WD has started shipping drives that drop the ancient 512 byte disk sector for a 4096 byte – 4k – sector, and the rest of industry isn’t far behind. For several decades disk sectors have been almost always been 512 bytes (NetApp tried 520 bytes – and irritated their customers no end). Why 4k and why now?

Rising bit density means smaller magnetic areas and more noise. The underlying or raw disk media error rate is approaching 1 error in every thousand bits on average – while tiny media defects can lose hundreds of bytes in a row. The larger sectors enable more powerful ECC to fix those gaps.

Why now?
A 512 byte sector can’t support enough ECC to correct for higher raw error rates. Thus bigger sectors with stronger ECC capable of detecting and correcting much larger errors – up to 400 bytes on a 4k sector.

The 4k sector enables disk manufacturers to keep cramming more bits on a disk. Without them the annual 40% capacity increases we’ve come to expect would stop.

Note: the longer ECC doesn’t change the drive level unrecoverable read error rate. It remains at 1 in every 1014 bytes.

4k sectors have been cooking for over a decade. The late adopters are the cloning software vendors. More on that in a moment.

Will 4k sectors use capacity faster?
If you write 500 bytes and the minimum sector is 4k, will that write take up the full 4k, wasting 3.5 KB? No.

The initial WD drives – and I assume other vendors as well – will operate in a 512 byte emulation mode. Eventually new disks will operate in native 4k mode, and then you might have a concern. But many operating systems already do 4k IO. And at a couple of cents per future GB, who cares?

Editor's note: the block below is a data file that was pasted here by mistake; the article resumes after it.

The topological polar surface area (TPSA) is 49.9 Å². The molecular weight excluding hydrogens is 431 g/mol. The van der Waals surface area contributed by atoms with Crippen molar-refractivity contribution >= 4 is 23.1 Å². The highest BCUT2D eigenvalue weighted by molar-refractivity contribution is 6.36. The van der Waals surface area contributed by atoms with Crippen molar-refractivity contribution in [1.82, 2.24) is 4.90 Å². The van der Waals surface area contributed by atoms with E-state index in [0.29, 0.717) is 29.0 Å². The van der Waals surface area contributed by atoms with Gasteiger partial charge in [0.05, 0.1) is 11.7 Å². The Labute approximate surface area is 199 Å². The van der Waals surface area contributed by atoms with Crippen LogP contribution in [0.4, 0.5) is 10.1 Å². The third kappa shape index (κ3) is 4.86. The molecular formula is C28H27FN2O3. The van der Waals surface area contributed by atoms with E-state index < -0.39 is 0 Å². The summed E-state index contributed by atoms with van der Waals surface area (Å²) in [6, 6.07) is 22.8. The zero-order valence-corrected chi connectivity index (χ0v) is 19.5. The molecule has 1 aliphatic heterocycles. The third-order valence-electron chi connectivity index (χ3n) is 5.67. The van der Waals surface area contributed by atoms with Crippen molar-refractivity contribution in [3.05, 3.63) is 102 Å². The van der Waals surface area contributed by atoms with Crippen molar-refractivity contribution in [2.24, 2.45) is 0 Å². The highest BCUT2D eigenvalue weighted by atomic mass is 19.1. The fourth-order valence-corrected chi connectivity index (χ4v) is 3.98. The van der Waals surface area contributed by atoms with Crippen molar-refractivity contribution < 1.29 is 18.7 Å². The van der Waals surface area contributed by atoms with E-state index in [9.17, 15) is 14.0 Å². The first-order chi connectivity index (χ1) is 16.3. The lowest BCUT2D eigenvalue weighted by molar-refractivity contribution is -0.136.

If you are in either of these 2 groups:

  1. Windows XP users
  2. Windows users who clone disks with software like Norton Ghost

there are a couple of gotchas if you want to use a 4k drive. Since most drives aren’t 4k and won’t be for another year or more, this may not affect you either. Vista and W7 users are cool except for cloning.

1) Windows XP does not automatically align writes on 4k boundaries, which hurts performance. WD has software – the Advanced Format Align Utility for their drives. I assume other vendors will too when they start shipping.

XP users need to run this utility once to use a 4k drive with a clean install, cloning software or a do-it-yourself USB drive. It isn’t needed for WD-branded 4k USB drives.

2) Windows clone software vendors have yet to implement 4k support. If you clone an XP, Vista or W7 drive you should run the align utility. The cloning vendors need to get on board Real Soon Now. Vendors are welcome to comment on their plans.

What about Macs?
No worries: Mac OS just works with 4k drives – including cloning.

There’s been a lot of heavy lifting behind the scenes to make this a smooth transition. With Vista, W7, Mac OS and Linux support well in hand most users won’t notice any change.

Some XP users will get bit by performance issues. The easiest solution for XP users: avoid 4k drives. Factory installed XP will be fine.

The StorageMojo take
My question: why not a better read-error spec? Today’s large SATA drives shouldn’t be used in RAID 5 arrays due to the high likelihood of a read error after a drive failure, which will abort the RAID rebuild. A better error spec would fix this.

Oh, RAID 6 sells more drives? Never mind.

Finally, the drive industry doesn’t know how to talk to consumers about technology. It took me an hour of digging to understand how this benefits consumers rather than vendors.

Comments welcome, of course. WD’s dynamic Heather Skinner arranged a briefing for me. No sectors, old or new, changed hands.